Tuesday, January 12, 2010

New Header - Brain Coral

Hello everyone.  It was time to change out my header again.  With so many new photos taken in Cancun, I wanted to share some of them with you and a header change is a great way to set that stage.  The dives we took in Mexico had lots of fish life but scattered coral beds.  The hurricanes from previous years did a lot of damage to their natural reefs.  Still, reefs are amazing colonies and they have already begun to rebuild themselves as the locals have shared.  My new header is a cropped close up of a large brain coral located in Machonies Reef, Cancun, Mexico.  One of my favorite of the hard corals, these maze lined corals are all different in design and pattern and when you get close enough to look, have lovely blended colors.  (all photos enlarge when you click them)


Lovely muted shades of blue, pink and yellow.


This is the uncropped photo of the brain coral above.

Coral reefs are one of the richest and most complex ecosystems in the ocean. A huge variety of plants and animals make their home in the warm waters around coral reefs. Colonies of approximately 2,500 different species of corals live in the oceans and virtually all of them in the shallow water off tropical coasts.

Brain coral is one of my favorite coral animals. It is a type of stony coral which is named after its unusual appearance. As brain coral grows, it develops a rounded surface covered in deep meandering ridges and grooves, causing it to look like a brain. I have seen golf ball size brain corals to some as big as a Volkswagen. The life span of the largest brain corals is 200 years.


Brain corals extend their tentacles to catch food at night. During the day, the brain corals use their tentacles for protection by wrapping them over the grooves on their surface. The surface is hard and offers good protection against fish or hurricanes. Branching corals, such as staghorn coral, grow more rapidly, but they are more vulnerable to storm damage.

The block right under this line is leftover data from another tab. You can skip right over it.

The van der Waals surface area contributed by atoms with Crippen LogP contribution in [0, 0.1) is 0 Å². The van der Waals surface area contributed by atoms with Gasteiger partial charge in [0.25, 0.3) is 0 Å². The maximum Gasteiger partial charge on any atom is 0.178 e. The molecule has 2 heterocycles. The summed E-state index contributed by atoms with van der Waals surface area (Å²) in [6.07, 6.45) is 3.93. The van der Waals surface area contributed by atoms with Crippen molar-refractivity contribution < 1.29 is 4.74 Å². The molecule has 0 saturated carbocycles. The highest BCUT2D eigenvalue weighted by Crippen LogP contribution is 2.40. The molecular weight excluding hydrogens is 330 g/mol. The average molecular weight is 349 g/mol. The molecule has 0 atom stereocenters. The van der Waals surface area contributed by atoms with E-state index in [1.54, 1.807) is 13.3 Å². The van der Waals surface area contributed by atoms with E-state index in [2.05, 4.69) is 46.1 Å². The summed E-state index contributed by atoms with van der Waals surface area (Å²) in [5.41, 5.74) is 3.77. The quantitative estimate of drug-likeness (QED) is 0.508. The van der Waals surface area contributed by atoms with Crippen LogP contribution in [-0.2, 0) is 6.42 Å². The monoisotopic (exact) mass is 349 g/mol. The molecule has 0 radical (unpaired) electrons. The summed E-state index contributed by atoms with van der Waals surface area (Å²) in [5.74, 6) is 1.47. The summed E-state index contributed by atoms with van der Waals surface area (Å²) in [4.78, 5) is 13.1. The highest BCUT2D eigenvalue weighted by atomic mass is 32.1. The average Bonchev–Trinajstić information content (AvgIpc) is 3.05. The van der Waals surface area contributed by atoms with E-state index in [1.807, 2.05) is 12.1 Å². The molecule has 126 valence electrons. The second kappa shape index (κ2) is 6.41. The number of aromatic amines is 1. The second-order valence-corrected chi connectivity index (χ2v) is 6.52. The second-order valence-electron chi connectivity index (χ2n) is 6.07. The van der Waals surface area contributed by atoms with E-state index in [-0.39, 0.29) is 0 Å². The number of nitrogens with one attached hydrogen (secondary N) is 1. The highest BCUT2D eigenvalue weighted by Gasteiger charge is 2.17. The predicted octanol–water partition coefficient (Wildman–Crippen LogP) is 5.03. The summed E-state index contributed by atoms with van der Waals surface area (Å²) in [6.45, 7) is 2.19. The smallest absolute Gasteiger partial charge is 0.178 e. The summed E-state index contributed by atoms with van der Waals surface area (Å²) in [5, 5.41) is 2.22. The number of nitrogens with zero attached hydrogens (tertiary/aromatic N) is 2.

Grunts swimming around fan corals.  These are soft corals and are very pretty.  The fan corals at this reef were large and very healthy.


A  nudebranch living on a large fan coral.  These shell-less mollusks, part of the sea slug family, have the most interesting patterns and shapes. I love these neat sea creatures.


This sea turtle was swimming through the coral reef to the sandy, grassy area filled with turtle grass.  He was very far away so I had to use several filters to bring up his natural brown and white patterns. 

Brain coral is a major player when it comes to reef building. It develops extremely slowly, sinking resources into developing a very strong skeleton and base making it difficult to dislodge, so it will endure hurricanes and other threats. Once brain coral establishes itself, it can provide shelter for other corals and organisms, contributing over time to the development of a true coral reef. 

Thanks for swimming by and have a wonderful day.  Sea Witch

8 comments:

Kathy-Catnip Studio said...

Wonderfully informative and interesting post. The photos are beautiful; how lucky you are to see these wonders under the sea!

P.S. I made to the P.O. yesterday, so a photo is coming your way.

Gingeyginge said...

Hi I tried emailing the address on my comment, but it won't go through...

FrenchBlue said...

Oh my, love my science lesson! AND I LOVE your new header.. you are the sea queen!
XOX's

fairmaiden said...

Ha ha ha!!! YOu crAcked me Up! Thanks for the advise drink to cure a sore throat. I no longer drink because Alcoholism is in my blood. My Dad is recovered, my brother still recovering and I just didn't want to go down that road. But I will keep that advice for my dear hubby and other family members.

Your blog is lovely. I have the mermaid on your right(waterhouse painting) framed on my wall above my computer desk. I like that pic of the sea turtle you took in Cancun...that would make a gorgeous header! BTW nice to meet you.

Gingeyginge said...

Hi, tried again...Do you want to respond to mine then I have recieved to return...Leerangers@live.co.uk

Javajune said...

These pics are amazing. I love the sea and all the treasures that wash ashore. Your trip must have been amazing. I would love to escape the snow and go to Cancun.
xo-jj

Pat @ Mille Fiori Favoriti said...

I noticed the new header right away and knew it had to be coral. I enjoyed reading about brain coral -- and it really does look so much like a brain!

It's fascinating how coral is a living organism as it looks like a rock or plant. I did not know anything about grunts...your photos are amazing!

tracey @ the vintage bothy said...

Hi Seawitch
Have you seen seahorses on your dives, I am forever hopeful?
Tracey